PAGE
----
On Tuesday, more than 100 women -- and a few men -- waited in line at Brass Knuckle Tattoo Studio
to get a tattoo of the quote.
Writer Nora McInerny accidentally ignited the movement when she created a Facebook event
set to public rather than private. She knew a few friends who were interested in the tattoo, and thought it would be fun to get them together. Within a few days, 1,900 people said they were interested.
Brass Knuckle was shocked by the turnout.
"There were already people lining up at 11 even though it started at 3," Shawn Phelps, owner of the studio, told CNN.
Graphic designer Chelsea Brink
designed the phrase in three different variations, and three artists came in on their off day. There were about 150 people in line, but the artists had to stop after tattooing 70.
"The three of us tattooed people from 3 p.m. until midnight, and then we couldn't do anymore," Phelps said. "We were running out of supplies."
Hundreds of people have expressed interest in the tattoo since the event. "Yesterday the phone rang so much that it killed the battery," Phelps said, laughing.
Making a difference locally
The event raised more than $4,000 for Women Winning
, which supports the election of pro-choice women of all political parties to all levels of public office. The tattoos cost $75, but the studio says it only kept $20 to cover the cost of supplies. The rest was donated.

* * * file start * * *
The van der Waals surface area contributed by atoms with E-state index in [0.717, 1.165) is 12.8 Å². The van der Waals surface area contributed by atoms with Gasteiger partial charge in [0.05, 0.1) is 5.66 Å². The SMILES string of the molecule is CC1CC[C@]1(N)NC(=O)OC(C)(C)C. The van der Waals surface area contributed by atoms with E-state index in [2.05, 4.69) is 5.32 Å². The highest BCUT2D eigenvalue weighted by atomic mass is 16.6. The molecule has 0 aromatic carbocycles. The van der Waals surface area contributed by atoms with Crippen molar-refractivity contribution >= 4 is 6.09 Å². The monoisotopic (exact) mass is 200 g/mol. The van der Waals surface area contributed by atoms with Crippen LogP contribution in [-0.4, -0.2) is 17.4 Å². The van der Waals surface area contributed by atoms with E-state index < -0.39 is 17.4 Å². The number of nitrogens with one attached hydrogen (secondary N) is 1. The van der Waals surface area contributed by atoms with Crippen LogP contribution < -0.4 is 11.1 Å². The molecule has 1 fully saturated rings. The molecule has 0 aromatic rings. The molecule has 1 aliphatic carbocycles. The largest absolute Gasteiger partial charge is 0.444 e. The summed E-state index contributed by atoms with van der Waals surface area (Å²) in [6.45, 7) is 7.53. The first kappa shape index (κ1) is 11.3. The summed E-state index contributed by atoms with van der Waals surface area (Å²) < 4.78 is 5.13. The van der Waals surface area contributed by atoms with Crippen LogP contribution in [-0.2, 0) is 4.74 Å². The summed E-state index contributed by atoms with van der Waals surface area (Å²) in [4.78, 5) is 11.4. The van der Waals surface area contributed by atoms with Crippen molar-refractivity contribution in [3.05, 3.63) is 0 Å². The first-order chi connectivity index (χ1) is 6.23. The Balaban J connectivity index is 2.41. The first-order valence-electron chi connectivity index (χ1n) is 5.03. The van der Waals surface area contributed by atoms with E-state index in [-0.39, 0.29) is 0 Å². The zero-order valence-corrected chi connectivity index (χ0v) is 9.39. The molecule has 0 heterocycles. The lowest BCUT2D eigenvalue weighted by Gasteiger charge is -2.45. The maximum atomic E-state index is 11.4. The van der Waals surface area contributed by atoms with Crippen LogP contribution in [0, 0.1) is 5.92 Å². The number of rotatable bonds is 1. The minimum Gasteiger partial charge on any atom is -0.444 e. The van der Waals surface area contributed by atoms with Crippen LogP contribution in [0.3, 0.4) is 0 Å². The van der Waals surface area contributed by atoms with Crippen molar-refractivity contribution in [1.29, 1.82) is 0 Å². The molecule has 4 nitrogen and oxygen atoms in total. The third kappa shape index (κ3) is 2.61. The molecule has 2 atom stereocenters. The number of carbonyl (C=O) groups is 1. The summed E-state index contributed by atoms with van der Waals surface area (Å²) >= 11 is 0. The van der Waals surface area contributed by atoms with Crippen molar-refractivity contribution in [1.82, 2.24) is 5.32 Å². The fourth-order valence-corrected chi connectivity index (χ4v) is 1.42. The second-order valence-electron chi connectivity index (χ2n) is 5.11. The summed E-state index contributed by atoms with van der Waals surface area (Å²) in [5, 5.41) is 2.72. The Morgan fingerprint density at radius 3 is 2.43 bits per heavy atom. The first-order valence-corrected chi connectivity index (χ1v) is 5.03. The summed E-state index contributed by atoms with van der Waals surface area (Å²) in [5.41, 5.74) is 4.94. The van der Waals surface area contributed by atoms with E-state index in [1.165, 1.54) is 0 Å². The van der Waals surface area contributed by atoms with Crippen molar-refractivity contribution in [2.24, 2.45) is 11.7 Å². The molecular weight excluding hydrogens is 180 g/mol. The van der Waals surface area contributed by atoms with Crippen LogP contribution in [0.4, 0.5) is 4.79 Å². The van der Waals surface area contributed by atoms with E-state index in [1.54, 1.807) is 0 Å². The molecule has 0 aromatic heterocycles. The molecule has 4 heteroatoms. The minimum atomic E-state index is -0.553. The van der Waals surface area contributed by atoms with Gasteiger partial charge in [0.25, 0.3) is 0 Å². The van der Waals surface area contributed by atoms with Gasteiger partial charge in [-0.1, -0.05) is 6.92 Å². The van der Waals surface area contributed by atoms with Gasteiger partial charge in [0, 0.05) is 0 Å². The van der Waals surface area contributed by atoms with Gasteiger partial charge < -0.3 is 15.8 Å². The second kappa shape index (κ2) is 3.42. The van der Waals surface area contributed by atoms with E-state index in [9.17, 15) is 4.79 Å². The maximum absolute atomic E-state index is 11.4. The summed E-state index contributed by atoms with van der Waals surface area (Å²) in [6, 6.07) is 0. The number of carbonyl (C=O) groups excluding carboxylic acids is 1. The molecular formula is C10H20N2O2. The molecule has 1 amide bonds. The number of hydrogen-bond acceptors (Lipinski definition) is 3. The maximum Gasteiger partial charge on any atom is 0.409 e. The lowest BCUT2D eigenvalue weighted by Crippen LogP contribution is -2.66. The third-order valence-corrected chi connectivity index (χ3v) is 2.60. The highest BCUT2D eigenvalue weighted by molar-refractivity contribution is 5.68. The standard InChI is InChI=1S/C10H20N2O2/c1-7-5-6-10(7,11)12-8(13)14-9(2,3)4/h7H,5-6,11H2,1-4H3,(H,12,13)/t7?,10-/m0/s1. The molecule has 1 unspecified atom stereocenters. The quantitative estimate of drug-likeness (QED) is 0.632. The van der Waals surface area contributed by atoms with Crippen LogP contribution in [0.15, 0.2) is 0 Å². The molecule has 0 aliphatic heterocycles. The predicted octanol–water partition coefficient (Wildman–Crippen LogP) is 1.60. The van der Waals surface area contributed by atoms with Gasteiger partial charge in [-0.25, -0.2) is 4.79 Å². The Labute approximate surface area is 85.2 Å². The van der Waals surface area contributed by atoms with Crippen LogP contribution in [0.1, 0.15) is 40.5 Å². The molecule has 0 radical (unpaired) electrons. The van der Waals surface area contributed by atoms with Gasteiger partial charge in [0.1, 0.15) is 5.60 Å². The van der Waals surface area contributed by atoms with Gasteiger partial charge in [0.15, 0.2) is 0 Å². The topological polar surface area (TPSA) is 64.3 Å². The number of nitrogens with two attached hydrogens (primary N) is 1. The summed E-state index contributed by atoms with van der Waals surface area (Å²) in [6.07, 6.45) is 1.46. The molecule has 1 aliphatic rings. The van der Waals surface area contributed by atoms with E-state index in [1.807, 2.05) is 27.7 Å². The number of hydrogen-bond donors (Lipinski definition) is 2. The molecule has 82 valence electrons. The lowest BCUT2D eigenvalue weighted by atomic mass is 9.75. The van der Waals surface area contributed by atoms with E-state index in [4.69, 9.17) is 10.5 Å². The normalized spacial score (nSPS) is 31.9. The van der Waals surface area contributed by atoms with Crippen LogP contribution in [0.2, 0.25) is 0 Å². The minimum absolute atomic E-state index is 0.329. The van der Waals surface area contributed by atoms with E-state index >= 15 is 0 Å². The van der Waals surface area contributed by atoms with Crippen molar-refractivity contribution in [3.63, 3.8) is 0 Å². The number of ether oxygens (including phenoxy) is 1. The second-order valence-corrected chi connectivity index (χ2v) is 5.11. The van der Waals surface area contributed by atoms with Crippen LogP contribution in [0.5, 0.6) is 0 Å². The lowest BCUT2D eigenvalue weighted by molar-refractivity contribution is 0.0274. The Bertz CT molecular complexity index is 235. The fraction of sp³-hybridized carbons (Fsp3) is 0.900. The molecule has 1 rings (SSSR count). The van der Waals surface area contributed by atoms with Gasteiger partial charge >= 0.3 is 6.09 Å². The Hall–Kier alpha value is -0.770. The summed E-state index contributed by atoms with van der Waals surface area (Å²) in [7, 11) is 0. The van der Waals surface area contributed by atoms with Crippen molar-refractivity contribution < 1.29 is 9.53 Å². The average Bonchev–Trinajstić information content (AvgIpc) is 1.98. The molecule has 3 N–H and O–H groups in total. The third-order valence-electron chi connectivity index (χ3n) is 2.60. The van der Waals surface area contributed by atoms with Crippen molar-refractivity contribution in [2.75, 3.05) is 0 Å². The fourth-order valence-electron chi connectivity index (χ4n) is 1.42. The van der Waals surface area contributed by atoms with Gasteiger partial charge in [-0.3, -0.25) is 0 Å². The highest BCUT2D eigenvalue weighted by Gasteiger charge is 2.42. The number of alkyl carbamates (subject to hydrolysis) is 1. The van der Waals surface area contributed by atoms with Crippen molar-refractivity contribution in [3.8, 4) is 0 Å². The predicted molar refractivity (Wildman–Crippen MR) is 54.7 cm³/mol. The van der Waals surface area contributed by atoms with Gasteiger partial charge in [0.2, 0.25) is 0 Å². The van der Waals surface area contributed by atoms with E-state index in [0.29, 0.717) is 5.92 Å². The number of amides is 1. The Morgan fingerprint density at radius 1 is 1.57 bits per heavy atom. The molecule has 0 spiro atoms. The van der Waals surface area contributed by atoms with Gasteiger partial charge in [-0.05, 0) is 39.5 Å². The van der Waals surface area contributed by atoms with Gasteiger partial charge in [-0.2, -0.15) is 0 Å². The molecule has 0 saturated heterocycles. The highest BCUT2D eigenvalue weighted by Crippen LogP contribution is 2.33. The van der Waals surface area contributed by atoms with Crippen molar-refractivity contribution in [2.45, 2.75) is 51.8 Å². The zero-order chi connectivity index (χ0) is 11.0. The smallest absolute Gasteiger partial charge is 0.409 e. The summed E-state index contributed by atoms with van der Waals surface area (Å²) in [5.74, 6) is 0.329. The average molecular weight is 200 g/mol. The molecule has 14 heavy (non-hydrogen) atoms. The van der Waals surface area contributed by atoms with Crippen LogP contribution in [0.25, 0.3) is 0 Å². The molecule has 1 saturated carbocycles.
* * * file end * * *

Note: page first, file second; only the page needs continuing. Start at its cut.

"It was amazing and gratifying to see so many women gathered to support our mission of electing pro-choice women here in Minnesota," Lauren Beecham, executive director of Women Winning, told CNN. "We knew there were many interested on social media but we were floored by the incredible outpouring of support -- which only mirrors the energy and passion we've seen since the election."
Brink is willing to share her art with anyone who wants it, under the condition that they make a donation to a woman's rights organization in exchange.
"The whole point was not just to get a tattoo but to make it an active way to get involved and make a difference in our community," Brink told CNN.
"It was pretty amazing to watch and be a part of it," Phelps said. "It ended up being such a movement that I've never seen before. It was incredible."
About that line
"She was warned. She was given an explanation. Nevertheless, she persisted."
The line was delivered by McConnell after Massachusetts Senator Elizabeth Warren read a letter
written 30 years ago by Coretta Scott King, the widow of Martin Luther King Jr., opposing the nomination of Jeff Sessions for a federal judgeship.
Warren of violating Senate rules against impugning another senator, which was upheld by a vote.
Democrats across the country immediately re-purposed
the line as a battle cry in the form of T-shirts, phone cases, and the hashtag #LetLizSpeak. Just weeks after the historic Woman's March
took place worldwide, women took to Twitter to share their stories of 'persisting' through sexism.
As for the comments already piling up regarding the tattoos, McInerny isn't bothered. "This is not a tattoo for myself," she said. "It is for every woman I know or don't know. People have taken this as some sort of personal affront when it isn't. It feels personally important to have these little reminders."